Longitudinally investigating the impact of curricula and classroom emphases on the algebra learning of students of different ethnicities. (English)

Middleton, James A. (ed.) et al., Large-scale studies in mathematics education. Cham: Springer (ISBN 978-3-319-07715-4/hbk; 978-3-319-07716-1/ebook). Research in Mathematics Education, 45-60 (2015).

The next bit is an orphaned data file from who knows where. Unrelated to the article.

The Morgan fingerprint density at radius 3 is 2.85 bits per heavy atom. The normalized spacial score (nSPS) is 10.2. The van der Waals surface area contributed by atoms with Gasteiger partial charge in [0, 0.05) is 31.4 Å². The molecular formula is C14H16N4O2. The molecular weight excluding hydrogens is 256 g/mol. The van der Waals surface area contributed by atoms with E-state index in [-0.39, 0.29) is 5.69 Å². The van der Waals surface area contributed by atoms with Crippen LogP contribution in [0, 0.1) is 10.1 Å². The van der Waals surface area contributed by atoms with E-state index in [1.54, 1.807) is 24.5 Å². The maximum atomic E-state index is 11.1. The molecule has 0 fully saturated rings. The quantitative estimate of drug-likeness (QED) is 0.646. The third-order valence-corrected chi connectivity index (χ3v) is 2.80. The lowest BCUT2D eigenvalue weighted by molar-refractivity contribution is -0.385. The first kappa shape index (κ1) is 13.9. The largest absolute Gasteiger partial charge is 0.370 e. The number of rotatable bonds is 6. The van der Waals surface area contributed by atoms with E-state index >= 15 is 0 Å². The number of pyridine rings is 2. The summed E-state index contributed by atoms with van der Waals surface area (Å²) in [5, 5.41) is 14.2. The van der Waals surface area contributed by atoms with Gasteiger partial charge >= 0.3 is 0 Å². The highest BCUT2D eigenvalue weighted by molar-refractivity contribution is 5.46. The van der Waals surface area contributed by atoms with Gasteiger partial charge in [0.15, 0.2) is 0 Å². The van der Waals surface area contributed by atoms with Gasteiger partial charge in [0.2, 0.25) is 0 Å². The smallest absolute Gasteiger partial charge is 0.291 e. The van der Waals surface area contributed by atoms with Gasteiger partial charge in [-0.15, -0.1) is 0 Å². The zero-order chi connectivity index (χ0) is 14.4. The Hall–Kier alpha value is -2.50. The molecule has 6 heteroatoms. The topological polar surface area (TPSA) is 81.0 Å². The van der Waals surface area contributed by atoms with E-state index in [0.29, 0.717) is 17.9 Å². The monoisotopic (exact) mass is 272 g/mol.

Summary: This paper explores how curriculum and classroom conceptual and procedural emphases affect the learning of algebra for students of color. Using data from a longitudinal study of the Connected Mathematics Program (CMP), we apply cross-sectional HLM to lend explanatory power to the longitudinal analysis afforded by growth curve modeling that we have reported elsewhere. Overall, we find that the achievement gaps tend to decrease over the course of the middle grades. However, differences in open-ended problem solving and equation-solving performance persist for African-American students. Classroom conceptual and procedural emphases also appear to differentially influence the performance of Hispanic and African-American students, depending on the aspect of algebra learning that is being measured.